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May 13, 2019 | by  | in News | [ssba]

Restorative Justice Policies Proposed for VUW

At the most recent Victoria University Council meeting on May 6,, members met in anticipation for the name change media announcement scheduled that afternoon.

However, there was another debated topic on the table— a proposal to integrate restorative practices into the university’s current policies.

Guest speaker Chris Marshall discussed the practical effects of implementing restorative systems of conflict resolution “in response to harmful episodes”.

These policies were to be used “whenever applicable” remarked Vice-Chancellor Grant Guilford.

This process looks at facilitating dialogues with people involved in conflicts, in order to address and resolve them.

The aspiration of the policy is to “repair harm, restore mana”. This was one of Marshall’s driving points throughout his presentation, who added that, “like rust, resentment never rests, and like rust, it takes professional care to get rid of it”.

Marshall stated that current systems were too slow and too impersonal.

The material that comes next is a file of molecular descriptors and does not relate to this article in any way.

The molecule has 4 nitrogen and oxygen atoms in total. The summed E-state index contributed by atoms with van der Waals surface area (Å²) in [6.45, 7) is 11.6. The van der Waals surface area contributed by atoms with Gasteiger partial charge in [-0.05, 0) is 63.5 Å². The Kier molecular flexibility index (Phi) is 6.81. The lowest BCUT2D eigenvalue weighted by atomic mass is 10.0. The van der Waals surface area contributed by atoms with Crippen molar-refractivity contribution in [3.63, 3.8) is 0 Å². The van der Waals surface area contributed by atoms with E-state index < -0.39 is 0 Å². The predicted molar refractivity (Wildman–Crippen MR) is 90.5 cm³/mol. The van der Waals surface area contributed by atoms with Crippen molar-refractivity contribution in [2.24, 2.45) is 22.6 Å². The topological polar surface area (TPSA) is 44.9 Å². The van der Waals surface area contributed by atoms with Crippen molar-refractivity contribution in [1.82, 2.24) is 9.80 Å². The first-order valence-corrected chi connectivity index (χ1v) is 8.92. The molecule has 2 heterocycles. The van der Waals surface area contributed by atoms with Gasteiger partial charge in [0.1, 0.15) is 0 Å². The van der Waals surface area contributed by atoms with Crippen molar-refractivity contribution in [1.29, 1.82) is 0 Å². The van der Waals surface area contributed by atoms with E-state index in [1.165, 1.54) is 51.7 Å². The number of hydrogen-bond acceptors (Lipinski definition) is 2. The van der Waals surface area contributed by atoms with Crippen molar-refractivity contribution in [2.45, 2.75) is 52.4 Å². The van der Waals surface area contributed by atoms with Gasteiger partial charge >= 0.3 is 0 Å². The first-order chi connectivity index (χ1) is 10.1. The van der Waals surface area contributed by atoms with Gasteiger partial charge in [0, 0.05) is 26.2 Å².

The proposed system works by analysing the conflict that has occurred (past), what is currently happening (present), how those conflicts can be resolved (repair), and what needs to be done later to ensure that all parties involved are happy (future).

There were, however, council members that showed some hesitance towards this system.

One council member enquired whether Marshall was suggesting that a restorative justice system could be used to replace the punitive system established in New Zealand.

“It comes back to accountability,” responded Marshall, “a raw period is required if proper healing is to be done”.

Another council member questioned if the proposed name change could be resolved through restorative process.

Marshall remarked that there would be “too many people” to undertake one-on-one or even two-on-two discussions, however, broad groups were suggested as a solution.

The session closed with Marshall commenting on how we often underestimate “people’s willingness to be vulnerable with each other”.


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